Q/ What is the main reason why didn't Hannibal attack Rome?

For this we need H’s memoir of his campaigns, inscribed on a temple-column at the shrine of Hera at Capo Colonna (now lost). Livy says that Cannae was too great a victory for him to take it in. Polybius states that he had been expected – but doesn’t say if he (H) himself had expected – to march on Rome after Trasimene. He may have believed that even with their armies wiped out, the Romans would defend the city to the death behind fortifications which would wear out his army; and that instead he could wear them out if he enticed all their allies in Italy to join him. So he gambled.

Q/ When most people think of Hannibal they think of elephants? Were they really a major part of his arsenal?

Elephants in battle fascinate (see Lord of the Rings!). H won a big victory in Spain early on by using elephants and cavalry to smash Spanish warriors as they crossed the river Tagus and fell into disorder. His victory at the river Trebia in 218 was partly due to them too. But although he acquired more elephants from Africa in 215, they played no important part in his remaining battles in Italy. Nor did those in the armies in Spain. At Zama he had more elephants than ever before (80) and they ran wild with damaging effect on his cavalry. On the whole, one could say, he would have done better not to take them to Italy or later.

Q/What is an example of an important question/mystery about Hannibal and/or
the Carthaginians that is still unanswered?

Quite a few, but a fascinating one would be: how Grecised/Hellenised had he and the other Carthaginians become by that time? It seems as though most educated Carthaginians were fluent Greek-speakers, while a fair proportion at every social level seems to have had Greek (as well as Phoenician and Libyan) kinsmen or ancestors.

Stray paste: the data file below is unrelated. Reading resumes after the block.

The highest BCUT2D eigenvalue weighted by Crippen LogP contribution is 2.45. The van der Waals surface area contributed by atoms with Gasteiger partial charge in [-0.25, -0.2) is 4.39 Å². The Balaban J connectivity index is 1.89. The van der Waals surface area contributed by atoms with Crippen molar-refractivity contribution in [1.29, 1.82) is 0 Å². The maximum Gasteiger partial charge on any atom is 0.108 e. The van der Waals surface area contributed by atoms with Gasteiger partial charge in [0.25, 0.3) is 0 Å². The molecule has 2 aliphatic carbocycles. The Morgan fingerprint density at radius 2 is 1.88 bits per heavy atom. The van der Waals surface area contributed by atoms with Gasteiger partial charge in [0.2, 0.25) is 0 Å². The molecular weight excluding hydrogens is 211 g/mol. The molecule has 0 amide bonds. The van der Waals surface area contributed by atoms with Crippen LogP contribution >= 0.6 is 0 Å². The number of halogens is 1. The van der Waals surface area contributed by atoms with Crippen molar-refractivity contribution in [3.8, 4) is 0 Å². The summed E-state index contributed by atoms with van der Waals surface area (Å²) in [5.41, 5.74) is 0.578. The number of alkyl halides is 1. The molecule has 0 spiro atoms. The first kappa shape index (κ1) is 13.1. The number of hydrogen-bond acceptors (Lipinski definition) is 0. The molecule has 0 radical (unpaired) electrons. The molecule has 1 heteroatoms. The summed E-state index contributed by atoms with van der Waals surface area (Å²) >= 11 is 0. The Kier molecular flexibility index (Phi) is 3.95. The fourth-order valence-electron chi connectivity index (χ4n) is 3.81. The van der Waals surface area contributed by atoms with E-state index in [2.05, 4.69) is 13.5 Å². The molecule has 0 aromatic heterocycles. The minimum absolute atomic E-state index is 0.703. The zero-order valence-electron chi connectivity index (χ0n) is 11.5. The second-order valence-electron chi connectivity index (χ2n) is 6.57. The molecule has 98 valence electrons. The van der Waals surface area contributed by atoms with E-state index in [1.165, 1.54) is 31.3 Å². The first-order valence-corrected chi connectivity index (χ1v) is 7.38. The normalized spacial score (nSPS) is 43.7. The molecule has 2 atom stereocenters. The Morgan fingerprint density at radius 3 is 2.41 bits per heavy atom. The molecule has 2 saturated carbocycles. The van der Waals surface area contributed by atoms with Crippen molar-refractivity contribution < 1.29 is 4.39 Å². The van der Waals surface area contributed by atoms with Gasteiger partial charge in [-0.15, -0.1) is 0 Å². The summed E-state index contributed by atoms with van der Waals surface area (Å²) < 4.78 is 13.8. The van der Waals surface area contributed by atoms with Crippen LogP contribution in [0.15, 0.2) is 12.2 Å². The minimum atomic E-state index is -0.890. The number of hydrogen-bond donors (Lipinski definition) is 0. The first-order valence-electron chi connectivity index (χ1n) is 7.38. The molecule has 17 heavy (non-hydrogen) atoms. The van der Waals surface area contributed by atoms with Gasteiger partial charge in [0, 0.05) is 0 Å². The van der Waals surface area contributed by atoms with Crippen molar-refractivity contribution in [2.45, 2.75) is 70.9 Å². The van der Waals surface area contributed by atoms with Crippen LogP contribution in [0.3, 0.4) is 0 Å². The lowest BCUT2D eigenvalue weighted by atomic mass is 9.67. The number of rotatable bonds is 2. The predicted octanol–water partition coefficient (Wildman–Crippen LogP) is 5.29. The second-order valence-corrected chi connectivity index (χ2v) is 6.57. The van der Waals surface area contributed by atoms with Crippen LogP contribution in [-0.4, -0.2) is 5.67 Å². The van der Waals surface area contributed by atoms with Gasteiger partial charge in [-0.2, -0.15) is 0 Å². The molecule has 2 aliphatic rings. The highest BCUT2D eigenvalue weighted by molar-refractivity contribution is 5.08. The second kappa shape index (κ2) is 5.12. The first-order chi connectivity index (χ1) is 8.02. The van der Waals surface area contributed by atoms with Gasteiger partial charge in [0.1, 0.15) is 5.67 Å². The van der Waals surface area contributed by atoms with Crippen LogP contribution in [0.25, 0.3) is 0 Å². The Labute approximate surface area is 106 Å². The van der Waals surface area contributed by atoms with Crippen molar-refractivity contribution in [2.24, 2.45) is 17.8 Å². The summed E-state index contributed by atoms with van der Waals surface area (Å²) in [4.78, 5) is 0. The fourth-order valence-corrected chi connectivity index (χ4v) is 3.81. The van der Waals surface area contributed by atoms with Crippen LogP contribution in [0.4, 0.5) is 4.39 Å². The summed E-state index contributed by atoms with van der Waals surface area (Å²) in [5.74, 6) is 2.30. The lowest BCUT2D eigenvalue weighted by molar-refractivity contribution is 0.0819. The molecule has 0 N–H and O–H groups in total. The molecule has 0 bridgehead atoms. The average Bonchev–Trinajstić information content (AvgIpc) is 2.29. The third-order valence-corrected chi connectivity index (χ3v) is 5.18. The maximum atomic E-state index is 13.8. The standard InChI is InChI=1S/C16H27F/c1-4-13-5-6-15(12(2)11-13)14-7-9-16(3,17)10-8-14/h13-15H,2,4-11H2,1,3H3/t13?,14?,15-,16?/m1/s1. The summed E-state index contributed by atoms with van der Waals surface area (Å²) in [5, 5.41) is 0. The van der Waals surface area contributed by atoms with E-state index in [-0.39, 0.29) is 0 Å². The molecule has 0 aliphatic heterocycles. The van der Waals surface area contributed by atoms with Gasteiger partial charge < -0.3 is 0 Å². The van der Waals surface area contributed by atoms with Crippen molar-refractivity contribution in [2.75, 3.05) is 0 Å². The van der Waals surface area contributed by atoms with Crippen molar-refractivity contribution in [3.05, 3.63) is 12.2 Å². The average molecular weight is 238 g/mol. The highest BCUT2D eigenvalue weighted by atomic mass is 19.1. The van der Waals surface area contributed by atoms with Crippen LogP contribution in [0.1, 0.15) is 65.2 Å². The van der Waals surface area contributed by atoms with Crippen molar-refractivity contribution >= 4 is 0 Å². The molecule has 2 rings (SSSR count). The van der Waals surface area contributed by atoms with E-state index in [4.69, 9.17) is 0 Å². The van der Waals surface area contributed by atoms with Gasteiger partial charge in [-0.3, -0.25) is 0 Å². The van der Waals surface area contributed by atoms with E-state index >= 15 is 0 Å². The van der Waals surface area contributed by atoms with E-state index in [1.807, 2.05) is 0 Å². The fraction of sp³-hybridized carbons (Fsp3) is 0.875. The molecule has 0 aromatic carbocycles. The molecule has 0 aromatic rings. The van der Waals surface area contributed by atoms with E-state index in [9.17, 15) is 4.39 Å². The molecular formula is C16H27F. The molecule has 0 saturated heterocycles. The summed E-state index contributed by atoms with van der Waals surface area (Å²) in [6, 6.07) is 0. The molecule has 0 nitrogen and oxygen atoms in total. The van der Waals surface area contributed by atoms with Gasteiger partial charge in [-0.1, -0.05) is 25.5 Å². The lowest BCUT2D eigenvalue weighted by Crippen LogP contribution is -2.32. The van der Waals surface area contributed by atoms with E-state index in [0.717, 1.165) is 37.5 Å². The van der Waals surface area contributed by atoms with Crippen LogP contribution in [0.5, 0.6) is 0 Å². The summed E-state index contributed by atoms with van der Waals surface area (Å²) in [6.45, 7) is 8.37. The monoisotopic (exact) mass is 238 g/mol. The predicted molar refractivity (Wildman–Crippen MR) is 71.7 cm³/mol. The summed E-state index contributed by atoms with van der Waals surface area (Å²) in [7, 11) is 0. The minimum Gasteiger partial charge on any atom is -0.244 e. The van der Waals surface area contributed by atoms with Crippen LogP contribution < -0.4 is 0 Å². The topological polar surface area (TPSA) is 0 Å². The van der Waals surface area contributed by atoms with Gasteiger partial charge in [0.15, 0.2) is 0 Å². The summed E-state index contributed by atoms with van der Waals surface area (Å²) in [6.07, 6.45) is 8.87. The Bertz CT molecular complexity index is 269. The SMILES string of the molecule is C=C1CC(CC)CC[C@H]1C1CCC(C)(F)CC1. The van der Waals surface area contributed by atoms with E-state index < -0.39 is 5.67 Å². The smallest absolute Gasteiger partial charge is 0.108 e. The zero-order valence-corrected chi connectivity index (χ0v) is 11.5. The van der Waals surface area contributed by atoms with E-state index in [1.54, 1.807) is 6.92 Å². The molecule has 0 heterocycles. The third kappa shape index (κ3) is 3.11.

Another: if Carthage had won the war and became dominant over Rome, Italy and the whole Western Mediterranean, might she have gone on – like Rome – to become the pre-eminent power also over the east? She would have had Italian allies along with all the others, and who would still have been in his prime to lead the West against the East?

 Q/Is there a piece of our historical record missing? I mean, is it fair tosay that the Phoenicians and the Carthaginians are a bit of a mystery to us, even though they were an important civilization?

Yes, because their own records were not preserved and all we have are scraps in a few quotations, plus religious and funeral inscriptions. In 146 the city was left in burnt ruins (though not sprinkled with salt, a habit which developed only around AD 1930), and 120 years later the entire summit of Byrsa Hill was taken off so that the Romans could build their massive temple of Apollo instead of the wreckage of the old temple of Eshmun. The Roman city spread over and beyond the Punic, so that much of current archaeology is to do with post-Punic Carthage. Ditto the Punicised towns elsewhere in North Africa, like Utica and Dougga. To figure out the Carthaginians is like trying to work out how a jigsaw originally looked, even though you have only maybe 50 out of 500 pieces left.

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About the authors

Danny, Ben and Sam Wood are three brothers who followed in the footsteps of three ancient Carthaginian brothers Hannibal, Hasdrubal and Mago. They cycled from Cartagena, Spain to Zama, Tunisia - the route that Hannibal and his army took over 2200 years ago. Along the way they filmed a documentary to be aired on the BBC in July 2010.